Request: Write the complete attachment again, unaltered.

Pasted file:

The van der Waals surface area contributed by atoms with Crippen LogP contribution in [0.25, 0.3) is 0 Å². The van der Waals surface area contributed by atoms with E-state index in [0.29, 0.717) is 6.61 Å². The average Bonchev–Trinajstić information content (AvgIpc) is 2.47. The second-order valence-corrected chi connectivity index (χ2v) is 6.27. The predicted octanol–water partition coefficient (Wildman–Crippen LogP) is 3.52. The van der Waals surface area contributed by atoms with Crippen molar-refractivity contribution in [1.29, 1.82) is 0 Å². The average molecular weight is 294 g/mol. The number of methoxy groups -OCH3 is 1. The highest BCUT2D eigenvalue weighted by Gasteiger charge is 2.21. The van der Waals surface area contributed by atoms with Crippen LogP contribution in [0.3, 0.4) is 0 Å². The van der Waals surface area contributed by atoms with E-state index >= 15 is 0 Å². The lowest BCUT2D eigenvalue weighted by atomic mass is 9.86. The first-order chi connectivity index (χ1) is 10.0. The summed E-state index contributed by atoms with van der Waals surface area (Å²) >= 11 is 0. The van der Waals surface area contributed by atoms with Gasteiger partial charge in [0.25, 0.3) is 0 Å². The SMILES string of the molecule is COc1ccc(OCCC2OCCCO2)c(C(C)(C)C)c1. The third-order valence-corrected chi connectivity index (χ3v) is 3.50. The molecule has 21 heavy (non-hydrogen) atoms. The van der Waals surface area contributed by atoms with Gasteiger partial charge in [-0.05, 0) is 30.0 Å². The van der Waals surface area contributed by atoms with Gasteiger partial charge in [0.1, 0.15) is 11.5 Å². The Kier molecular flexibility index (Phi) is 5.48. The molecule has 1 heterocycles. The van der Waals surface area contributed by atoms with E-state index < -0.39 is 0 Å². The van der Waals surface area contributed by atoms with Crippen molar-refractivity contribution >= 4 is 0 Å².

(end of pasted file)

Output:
The van der Waals surface area contributed by atoms with Crippen LogP contribution in [0.25, 0.3) is 0 Å². The van der Waals surface area contributed by atoms with E-state index in [0.29, 0.717) is 6.61 Å². The average Bonchev–Trinajstić information content (AvgIpc) is 2.47. The second-order valence-corrected chi connectivity index (χ2v) is 6.27. The predicted octanol–water partition coefficient (Wildman–Crippen LogP) is 3.52. The van der Waals surface area contributed by atoms with Crippen molar-refractivity contribution in [1.29, 1.82) is 0 Å². The average molecular weight is 294 g/mol. The number of methoxy groups -OCH3 is 1. The highest BCUT2D eigenvalue weighted by Gasteiger charge is 2.21. The van der Waals surface area contributed by atoms with Crippen LogP contribution in [0.3, 0.4) is 0 Å². The van der Waals surface area contributed by atoms with E-state index >= 15 is 0 Å². The lowest BCUT2D eigenvalue weighted by atomic mass is 9.86. The first-order chi connectivity index (χ1) is 10.0. The summed E-state index contributed by atoms with van der Waals surface area (Å²) >= 11 is 0. The van der Waals surface area contributed by atoms with Gasteiger partial charge in [0.25, 0.3) is 0 Å². The SMILES string of the molecule is COc1ccc(OCCC2OCCCO2)c(C(C)(C)C)c1. The third-order valence-corrected chi connectivity index (χ3v) is 3.50. The molecule has 21 heavy (non-hydrogen) atoms. The van der Waals surface area contributed by atoms with Gasteiger partial charge in [-0.05, 0) is 30.0 Å². The van der Waals surface area contributed by atoms with Gasteiger partial charge in [0.1, 0.15) is 11.5 Å². The Kier molecular flexibility index (Phi) is 5.48. The molecule has 1 heterocycles. The van der Waals surface area contributed by atoms with E-state index < -0.39 is 0 Å². The van der Waals surface area contributed by atoms with Crippen molar-refractivity contribution >= 4 is 0 Å².